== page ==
Yes, this is dangerous. Yes, this is stupid. But I find that my little game of suicide-dodgeball is actually rendered useless - the guys just skate around me. How dare they! Salesman Henri Lanciaux skates right for me and I brace myself, leaning forward for the crash. He veers past me with a shrug and I fall flat on my stupid face.

Bonding experience at the net.

I notice that the action is near the net, where the game is more of a skirmish, with players jostling and nearly jousting as they try to gain hold of the puck and get it past goalie Mike Polak. Shedding any remaining common sense, I plunge into the caldron.

It's like the Running of the Bulls in here. I'm tangled in a pile of legs, arms and sticks and I am a little confused as to which ones are mine. I actually get near the puck (ready... for a... GOAL!) and it disappears. In a second it's clear on the other side of the stupid rink, by John Suchwalke's net. I'm pretty beat by now, and rather than skate way the heck over there, I hang out in our face-off circle, because the darn thing will be right back here anyway.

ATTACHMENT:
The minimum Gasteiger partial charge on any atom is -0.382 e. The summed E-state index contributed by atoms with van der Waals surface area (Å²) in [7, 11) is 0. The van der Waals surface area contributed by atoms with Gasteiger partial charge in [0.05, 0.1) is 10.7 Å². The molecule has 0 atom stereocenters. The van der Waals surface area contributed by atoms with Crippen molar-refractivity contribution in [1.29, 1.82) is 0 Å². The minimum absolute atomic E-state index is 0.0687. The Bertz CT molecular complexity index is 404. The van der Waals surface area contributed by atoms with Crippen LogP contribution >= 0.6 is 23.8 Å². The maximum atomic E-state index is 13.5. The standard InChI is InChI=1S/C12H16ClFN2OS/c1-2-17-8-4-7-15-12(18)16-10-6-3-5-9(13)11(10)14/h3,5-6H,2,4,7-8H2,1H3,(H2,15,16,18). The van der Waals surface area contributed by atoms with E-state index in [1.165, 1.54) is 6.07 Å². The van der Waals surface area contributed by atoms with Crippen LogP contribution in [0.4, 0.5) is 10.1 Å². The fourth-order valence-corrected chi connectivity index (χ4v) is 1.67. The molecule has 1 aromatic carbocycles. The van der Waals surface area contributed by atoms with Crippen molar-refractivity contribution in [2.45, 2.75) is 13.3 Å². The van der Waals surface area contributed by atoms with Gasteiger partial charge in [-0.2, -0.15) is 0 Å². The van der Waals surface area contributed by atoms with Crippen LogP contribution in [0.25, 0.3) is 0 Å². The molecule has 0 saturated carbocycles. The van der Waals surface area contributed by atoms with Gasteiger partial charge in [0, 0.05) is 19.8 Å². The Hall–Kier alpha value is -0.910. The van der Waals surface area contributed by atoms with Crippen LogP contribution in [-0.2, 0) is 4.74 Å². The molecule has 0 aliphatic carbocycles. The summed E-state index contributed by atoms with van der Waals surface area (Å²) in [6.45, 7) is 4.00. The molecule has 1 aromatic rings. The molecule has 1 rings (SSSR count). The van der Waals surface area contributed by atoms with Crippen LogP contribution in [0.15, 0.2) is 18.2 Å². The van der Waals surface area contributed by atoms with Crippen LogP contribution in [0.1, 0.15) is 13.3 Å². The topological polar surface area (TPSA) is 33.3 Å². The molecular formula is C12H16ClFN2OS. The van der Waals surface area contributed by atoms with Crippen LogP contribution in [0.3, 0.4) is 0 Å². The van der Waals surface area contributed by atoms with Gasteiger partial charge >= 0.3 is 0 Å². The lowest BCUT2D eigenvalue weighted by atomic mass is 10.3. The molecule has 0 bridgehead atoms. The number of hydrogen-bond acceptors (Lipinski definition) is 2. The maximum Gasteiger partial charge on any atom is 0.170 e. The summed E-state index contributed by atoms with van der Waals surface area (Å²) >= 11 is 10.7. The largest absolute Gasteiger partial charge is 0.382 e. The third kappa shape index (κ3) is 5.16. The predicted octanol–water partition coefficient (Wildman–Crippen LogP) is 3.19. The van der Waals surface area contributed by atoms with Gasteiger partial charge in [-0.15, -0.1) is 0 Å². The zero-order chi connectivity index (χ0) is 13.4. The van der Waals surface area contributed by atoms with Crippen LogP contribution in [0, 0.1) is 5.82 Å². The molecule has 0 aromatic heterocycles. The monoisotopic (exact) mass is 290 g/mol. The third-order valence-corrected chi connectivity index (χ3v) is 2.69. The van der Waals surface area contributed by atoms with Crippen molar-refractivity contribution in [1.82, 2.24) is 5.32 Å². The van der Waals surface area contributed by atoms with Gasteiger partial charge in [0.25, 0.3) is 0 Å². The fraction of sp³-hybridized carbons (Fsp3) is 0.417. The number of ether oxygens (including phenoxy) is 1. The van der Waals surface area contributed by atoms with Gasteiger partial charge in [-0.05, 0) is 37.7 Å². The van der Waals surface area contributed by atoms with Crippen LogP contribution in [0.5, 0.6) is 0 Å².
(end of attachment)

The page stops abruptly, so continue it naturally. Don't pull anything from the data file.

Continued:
It is back, and so are Mike Watkinson and Brad Sudal, a couple of bankers. I appeal to their white-collar sensibility and I lunge into the fray again. Someone has to have the puck, I figure, and it may as well be me. I chop at the ice like a poorly, trained prep-chef, trying to get past a tangle of sticks to the puck. Somebody with a brown stick (liquor store owner, Joe Tuesch, I believe) steals the puck from me and takes it to the far blue line. I follow him right up until his slap shot.